Stepping into Jim Shaw’s current exhibition at the New Museum in New York, The End is Here, one wonders just how much is on his mind, and how all this stuff could possibly fit into his studio. The show includes a tremendous amount of work, including My Mirage (1985-91), a selection of Dream Drawings (1992-99), his Thrift Store Paintings (first shown at the Metro Pictures gallery in New York in 1991), a collection of religious propaganda and ephemera titled The Hidden World which has been presented in various iterations, the enormous murals of Labyrinth: I Dreamt I was Taller than Jonathan Borofsky (2009) and even early works from Shaw’s graduate school work at CalArts. In trying to navigate it all, it becomes clear that the show presented a curatorial challenge: the question was not only how much to include, but also what connections could be drawn between the various works of an artist obsessed with mythology, personal psyche, narrative and counter-culture. The exhibition feels like an attempt at spectacle, but it is beautiful also in its more subtle moments. Its size means it could easily take half a day to go through.
The show has no real beginning or end, so I chose to start on the second floor, which includes Shaw’s early zines, retouched photographs, Xerox works, and noise music by the band Destroy All Monsters. These pieces, sophisticated yet crude, allow insight into the birth of Shaw’s mythology, which carries throughout all his work. His draftsmanship and craft are clear vehicles for his obsession with Martians, Hollywood, horror films and conspiracy theories. Memorable works include the large-scale painting Heaven’s Gate (2012), which depicts an anonymous, washed-out landscape, perhaps suburban, with surreal hallucinations painted vividly on top, alluding to the female body. The titles refer to religious groups and cults from the 1970s. Another painting, The Gate (2014), depicts Alfred Hitchcock spewing orbs onto a greasy bag of McDonald’s hamburgers, all adding up to a surreal set of clues about pop culture and consumption, or even a scary story.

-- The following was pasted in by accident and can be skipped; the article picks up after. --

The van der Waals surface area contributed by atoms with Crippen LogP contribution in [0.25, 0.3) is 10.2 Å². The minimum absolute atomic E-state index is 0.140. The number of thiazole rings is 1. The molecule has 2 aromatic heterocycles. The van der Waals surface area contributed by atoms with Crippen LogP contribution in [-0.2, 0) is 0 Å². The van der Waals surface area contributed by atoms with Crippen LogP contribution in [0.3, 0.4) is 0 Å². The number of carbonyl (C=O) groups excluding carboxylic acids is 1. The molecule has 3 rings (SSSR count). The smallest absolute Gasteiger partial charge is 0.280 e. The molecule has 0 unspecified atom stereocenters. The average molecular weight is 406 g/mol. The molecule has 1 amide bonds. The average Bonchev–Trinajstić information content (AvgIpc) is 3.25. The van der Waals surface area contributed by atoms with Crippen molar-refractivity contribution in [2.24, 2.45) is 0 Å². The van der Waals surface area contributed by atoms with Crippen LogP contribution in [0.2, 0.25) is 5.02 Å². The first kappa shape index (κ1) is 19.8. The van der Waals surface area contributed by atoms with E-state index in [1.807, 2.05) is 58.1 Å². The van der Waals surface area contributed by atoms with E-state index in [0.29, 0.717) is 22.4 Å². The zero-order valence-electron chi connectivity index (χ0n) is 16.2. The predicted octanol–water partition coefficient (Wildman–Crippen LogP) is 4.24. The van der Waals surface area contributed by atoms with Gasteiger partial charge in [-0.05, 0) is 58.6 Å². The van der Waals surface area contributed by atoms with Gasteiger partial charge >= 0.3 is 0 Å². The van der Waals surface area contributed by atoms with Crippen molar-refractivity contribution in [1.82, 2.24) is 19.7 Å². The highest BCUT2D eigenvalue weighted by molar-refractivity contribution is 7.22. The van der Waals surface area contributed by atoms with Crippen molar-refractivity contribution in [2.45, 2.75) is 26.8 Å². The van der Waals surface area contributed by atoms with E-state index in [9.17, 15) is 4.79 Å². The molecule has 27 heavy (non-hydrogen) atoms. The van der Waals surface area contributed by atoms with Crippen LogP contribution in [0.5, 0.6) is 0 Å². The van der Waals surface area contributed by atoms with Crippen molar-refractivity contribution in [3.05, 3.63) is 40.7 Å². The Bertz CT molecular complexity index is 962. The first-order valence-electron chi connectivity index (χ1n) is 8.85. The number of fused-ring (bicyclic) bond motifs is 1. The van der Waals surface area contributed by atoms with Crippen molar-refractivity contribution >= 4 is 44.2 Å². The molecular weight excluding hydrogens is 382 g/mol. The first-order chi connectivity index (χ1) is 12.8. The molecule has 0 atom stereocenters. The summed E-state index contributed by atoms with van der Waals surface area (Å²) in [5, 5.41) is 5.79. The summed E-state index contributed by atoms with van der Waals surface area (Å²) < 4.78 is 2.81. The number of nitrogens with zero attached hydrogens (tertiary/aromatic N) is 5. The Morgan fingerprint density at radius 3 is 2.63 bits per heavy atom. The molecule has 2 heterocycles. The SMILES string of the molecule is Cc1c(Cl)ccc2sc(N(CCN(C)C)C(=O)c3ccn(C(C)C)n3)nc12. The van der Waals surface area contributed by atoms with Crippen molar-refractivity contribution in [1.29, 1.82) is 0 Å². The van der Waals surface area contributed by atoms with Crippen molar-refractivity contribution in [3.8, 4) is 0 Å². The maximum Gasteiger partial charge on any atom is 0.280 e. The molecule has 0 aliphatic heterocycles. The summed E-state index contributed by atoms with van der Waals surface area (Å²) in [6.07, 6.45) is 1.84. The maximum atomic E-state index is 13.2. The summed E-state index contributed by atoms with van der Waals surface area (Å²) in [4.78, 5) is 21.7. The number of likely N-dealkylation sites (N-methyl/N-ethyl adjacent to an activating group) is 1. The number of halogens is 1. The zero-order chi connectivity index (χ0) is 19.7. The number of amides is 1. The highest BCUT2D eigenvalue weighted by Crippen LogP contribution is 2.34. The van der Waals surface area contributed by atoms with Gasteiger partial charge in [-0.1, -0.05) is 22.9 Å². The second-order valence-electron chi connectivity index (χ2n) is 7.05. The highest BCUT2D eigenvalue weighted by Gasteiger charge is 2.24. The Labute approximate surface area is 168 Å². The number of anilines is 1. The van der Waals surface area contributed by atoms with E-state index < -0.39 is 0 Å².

Installation view of Jim Shaw: The End is Here. Courtesy New Museum, New York. Photo: Maris Hutchinson / EPW Studio
The spectacle that is the third floor is home to the Thrift Store Paintings, sel ected by Shaw himself. The works come from his own collection of paintings purchased for under $25 at various thrift stores and flea markets. They have since informed artists and curators including Massimiliano Gioni, this show’s co-organiser, about how exhibitions can be organised through the appropriation of outsider art and the mining of visual culture. The point of Shaw’s work is that pop culture and personal mythology are engrained in the brain, and somehow both consciously and unconsciously are transmitted through all forms of media: drawing, painting, noise music, sculpture, video, archival material… the list goes on. But when the Thrift Store Paintings were shown at Metro Pictures in 1991, their counter-cultural motivation made sense because these paintings offered untold narratives by unknown artists. They were gleaned from heaps of junk and made respectable. At the New Museum, the attempt at subversion falls flat. It looks more like a like lazy “greatest hit” from Shaw’s body of work.
Sadly, The End is Here does not contain many of Shaw’s Oist works, in which he investigates a fictional religion where a supreme female deity is worshipped. The most remarkable work in the entire show is The Whole: A Study in Oist Integrated Movement, a video from 2009 where women in glittery, pastel-colored robes and matching wigs dance through a carpeted room to a dreamlike soundtrack and end up lounging under a sculpted, Dr. Seuss-like banyan tree. The video makes one realise that a place of worship can spring up anywhere: this one looks like a room in a Los Angeles strip mall with cheap blue carpeting and uneven lighting.
There are plenty of works that were omitted, some of which are on view in the concurrent exhibition Jim Shaw: Entertaining Doubts at Massachusetts Museum of Contemporary Art in North Adams (until 31 January 2016). But imagine seeing Shaw’s religions and didactic ephemera in a context committed to the volume and gravity of the work. When the spectacle is taken out of the exhibition, what’s left is Shaw’s unconscious. His best work is about defining his reality. He is obsessed with the great amount of stuff that describes his distorted America. That’s when this exhibition sings—or perhaps more appropriately, noises together with other noises, squirts, bubbles, burps and chimes.
Sophie Lvoff is an artist and curator based in New York. She is currently teaching photography at the Pratt Institute.
Jim Shaw: The End is Here, New Museum, New York, until 10 January 2016